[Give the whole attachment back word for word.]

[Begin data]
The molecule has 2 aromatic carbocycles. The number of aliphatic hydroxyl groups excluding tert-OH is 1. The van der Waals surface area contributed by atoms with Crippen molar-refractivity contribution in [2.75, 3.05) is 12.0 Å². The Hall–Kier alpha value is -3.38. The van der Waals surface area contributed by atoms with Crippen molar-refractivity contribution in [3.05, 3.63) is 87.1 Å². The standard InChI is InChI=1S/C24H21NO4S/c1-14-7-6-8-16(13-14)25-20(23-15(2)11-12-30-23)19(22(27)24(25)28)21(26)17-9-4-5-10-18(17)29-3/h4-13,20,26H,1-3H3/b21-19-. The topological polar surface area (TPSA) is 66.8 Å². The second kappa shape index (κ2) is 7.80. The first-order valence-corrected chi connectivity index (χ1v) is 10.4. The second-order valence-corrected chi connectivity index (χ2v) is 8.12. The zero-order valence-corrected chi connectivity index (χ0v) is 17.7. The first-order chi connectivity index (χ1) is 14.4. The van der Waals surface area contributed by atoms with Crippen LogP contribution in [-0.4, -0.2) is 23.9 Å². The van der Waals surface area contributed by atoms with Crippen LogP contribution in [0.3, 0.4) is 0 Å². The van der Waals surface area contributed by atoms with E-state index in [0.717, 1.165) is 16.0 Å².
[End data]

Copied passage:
The molecule has 2 aromatic carbocycles. The number of aliphatic hydroxyl groups excluding tert-OH is 1. The van der Waals surface area contributed by atoms with Crippen molar-refractivity contribution in [2.75, 3.05) is 12.0 Å². The Hall–Kier alpha value is -3.38. The van der Waals surface area contributed by atoms with Crippen molar-refractivity contribution in [3.05, 3.63) is 87.1 Å². The standard InChI is InChI=1S/C24H21NO4S/c1-14-7-6-8-16(13-14)25-20(23-15(2)11-12-30-23)19(22(27)24(25)28)21(26)17-9-4-5-10-18(17)29-3/h4-13,20,26H,1-3H3/b21-19-. The topological polar surface area (TPSA) is 66.8 Å². The second kappa shape index (κ2) is 7.80. The first-order valence-corrected chi connectivity index (χ1v) is 10.4. The second-order valence-corrected chi connectivity index (χ2v) is 8.12. The zero-order valence-corrected chi connectivity index (χ0v) is 17.7. The first-order chi connectivity index (χ1) is 14.4. The van der Waals surface area contributed by atoms with Crippen LogP contribution in [-0.4, -0.2) is 23.9 Å². The van der Waals surface area contributed by atoms with Crippen LogP contribution in [0.3, 0.4) is 0 Å². The van der Waals surface area contributed by atoms with E-state index in [0.717, 1.165) is 16.0 Å².